Most who have listened to Red Sox/Orioles games have heard of Baltimore utility player Ryan Flaherty’s Maine background. But few know the backstory of how the kid from Portland made it to the show.
Flaherty grew up surrounded by baseball. His dad, Ed, is the coach at the University of Southern Maine and a local legend. He won two national championships with the Huskies in 1991 and 1997. In fact, the University just named the field there after the elder Flaherty.
Making an Impact
Flaherty played high school ball for the Deering Rams and was a standout in football as well as baseball. A 2005 graduate, he led Nova Seafood to the American Legion World Series Championship in 2004 and won the Telegram League batting title. Flaherty also won the Maine Gatorade and John Winkin baseball award as a senior along with Legion Tournament MVP. To make his resume more impressive, Flaherty was a finalist for Maine’s prestigious football award, the Fitzpatrick Trophy.
Ryan Flaherty’s Maine childhood transitioned into a college career at the “Harvard of the South”—Vanderbilt University. While with the Commodores, Flaherty played alongside fellow big leaguers David Price and Pedro Alvarez. He received an honorable mention his freshman year and a Second-team All-America selection. During his final season with Vanderbilt, he hit .542 in the NCAA Tournament. His consistent performance at the plate led Coach Corbin to coin him “the model of consistency.”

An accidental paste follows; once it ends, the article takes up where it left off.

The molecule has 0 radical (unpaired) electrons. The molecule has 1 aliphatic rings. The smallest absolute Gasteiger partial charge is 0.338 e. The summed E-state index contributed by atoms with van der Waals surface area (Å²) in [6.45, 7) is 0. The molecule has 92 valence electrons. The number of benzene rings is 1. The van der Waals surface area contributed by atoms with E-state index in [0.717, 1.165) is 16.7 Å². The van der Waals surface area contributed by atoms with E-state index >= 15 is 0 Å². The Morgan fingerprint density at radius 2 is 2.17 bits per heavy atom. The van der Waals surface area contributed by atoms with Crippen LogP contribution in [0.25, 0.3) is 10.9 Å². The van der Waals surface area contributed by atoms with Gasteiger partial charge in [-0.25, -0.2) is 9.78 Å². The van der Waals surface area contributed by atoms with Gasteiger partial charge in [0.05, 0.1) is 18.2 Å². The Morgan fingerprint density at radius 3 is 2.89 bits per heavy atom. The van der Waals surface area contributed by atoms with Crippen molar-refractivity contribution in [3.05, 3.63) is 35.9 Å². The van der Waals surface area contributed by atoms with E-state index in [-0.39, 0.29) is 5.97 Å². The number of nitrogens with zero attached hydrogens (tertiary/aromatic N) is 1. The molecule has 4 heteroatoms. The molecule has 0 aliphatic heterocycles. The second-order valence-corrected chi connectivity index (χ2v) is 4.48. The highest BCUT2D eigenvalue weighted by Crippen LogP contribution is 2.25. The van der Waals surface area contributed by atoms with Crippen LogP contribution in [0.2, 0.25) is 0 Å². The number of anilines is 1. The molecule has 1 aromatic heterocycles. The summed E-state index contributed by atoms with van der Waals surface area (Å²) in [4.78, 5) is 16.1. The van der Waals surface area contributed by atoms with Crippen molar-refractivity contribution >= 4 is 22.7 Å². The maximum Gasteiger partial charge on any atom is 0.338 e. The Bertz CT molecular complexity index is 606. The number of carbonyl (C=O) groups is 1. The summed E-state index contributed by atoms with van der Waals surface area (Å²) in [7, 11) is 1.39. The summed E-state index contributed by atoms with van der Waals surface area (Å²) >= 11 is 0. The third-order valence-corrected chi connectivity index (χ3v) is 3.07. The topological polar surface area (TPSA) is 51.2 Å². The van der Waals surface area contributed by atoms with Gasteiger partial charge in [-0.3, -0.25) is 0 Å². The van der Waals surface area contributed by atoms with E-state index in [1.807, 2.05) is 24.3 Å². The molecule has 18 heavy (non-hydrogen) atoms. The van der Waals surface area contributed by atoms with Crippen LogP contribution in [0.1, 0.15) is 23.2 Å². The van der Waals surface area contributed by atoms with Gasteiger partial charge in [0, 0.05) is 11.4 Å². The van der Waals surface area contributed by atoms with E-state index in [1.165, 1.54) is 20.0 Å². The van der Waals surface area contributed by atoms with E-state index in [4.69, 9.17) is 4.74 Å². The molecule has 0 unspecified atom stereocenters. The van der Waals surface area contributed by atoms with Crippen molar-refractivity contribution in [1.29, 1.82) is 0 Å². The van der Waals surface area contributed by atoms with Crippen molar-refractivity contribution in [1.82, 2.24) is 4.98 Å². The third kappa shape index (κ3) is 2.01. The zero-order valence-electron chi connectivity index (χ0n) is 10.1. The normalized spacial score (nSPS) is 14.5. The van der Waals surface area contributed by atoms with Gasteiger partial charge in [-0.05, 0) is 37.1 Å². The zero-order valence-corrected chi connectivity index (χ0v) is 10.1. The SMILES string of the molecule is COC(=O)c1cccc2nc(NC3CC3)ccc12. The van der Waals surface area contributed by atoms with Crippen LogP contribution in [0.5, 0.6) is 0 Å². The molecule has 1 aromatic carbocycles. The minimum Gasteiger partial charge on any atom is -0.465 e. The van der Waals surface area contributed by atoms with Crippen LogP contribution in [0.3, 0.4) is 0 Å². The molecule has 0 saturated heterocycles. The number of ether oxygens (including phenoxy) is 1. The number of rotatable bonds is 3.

Big League Success
The Chicago Cubs chose Flaherty in the first round (41st overall) of the 2008 Major League Baseball Draft. In four seasons of minor league ball, Flaherty batted .279 with an on-base percentage of .347, slugging percentage of .455, and 182 RBI. He also hit 38 home runs and 79 doubles. While in the Cubs organization he was ranked as the 8th best prospect.
Despite this, Flaherty was Rule 5 eligible and was subsequently selected by the Baltimore Orioles. He has continued his consistent performance and has become one of Buck Showalter’s primary utility options.
To this day, he is the only active major league player born in Maine, as Charlie Furbush is currently a free agent. In 2012, he became the first Mainer to hit a postseason home run.